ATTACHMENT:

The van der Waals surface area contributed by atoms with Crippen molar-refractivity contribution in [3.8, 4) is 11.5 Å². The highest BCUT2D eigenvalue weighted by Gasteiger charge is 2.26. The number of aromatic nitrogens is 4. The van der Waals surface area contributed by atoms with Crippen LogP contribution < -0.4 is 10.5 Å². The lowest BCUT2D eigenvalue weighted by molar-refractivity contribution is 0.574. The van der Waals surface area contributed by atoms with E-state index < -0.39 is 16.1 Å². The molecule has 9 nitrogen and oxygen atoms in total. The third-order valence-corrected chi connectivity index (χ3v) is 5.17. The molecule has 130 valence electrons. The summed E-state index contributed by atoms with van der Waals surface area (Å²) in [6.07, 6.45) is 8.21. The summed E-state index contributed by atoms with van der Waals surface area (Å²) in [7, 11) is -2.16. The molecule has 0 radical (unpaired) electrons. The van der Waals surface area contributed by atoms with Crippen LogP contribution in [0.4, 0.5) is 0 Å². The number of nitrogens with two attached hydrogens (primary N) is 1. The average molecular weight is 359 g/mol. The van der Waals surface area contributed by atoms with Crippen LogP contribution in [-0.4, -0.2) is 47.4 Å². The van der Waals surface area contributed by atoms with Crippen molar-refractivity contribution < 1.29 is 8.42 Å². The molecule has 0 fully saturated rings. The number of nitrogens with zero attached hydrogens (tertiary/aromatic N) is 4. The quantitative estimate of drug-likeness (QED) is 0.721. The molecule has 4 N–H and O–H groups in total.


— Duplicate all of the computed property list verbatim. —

The van der Waals surface area contributed by atoms with Crippen molar-refractivity contribution in [3.8, 4) is 11.5 Å². The highest BCUT2D eigenvalue weighted by Gasteiger charge is 2.26. The number of aromatic nitrogens is 4. The van der Waals surface area contributed by atoms with Crippen LogP contribution < -0.4 is 10.5 Å². The lowest BCUT2D eigenvalue weighted by molar-refractivity contribution is 0.574. The van der Waals surface area contributed by atoms with E-state index < -0.39 is 16.1 Å². The molecule has 9 nitrogen and oxygen atoms in total. The third-order valence-corrected chi connectivity index (χ3v) is 5.17. The molecule has 130 valence electrons. The summed E-state index contributed by atoms with van der Waals surface area (Å²) in [6.07, 6.45) is 8.21. The summed E-state index contributed by atoms with van der Waals surface area (Å²) in [7, 11) is -2.16. The molecule has 0 radical (unpaired) electrons. The van der Waals surface area contributed by atoms with Crippen LogP contribution in [0.4, 0.5) is 0 Å². The number of nitrogens with two attached hydrogens (primary N) is 1. The average molecular weight is 359 g/mol. The van der Waals surface area contributed by atoms with Crippen LogP contribution in [-0.4, -0.2) is 47.4 Å². The van der Waals surface area contributed by atoms with Crippen molar-refractivity contribution < 1.29 is 8.42 Å². The molecule has 0 fully saturated rings. The number of nitrogens with zero attached hydrogens (tertiary/aromatic N) is 4. The quantitative estimate of drug-likeness (QED) is 0.721. The molecule has 4 N–H and O–H groups in total.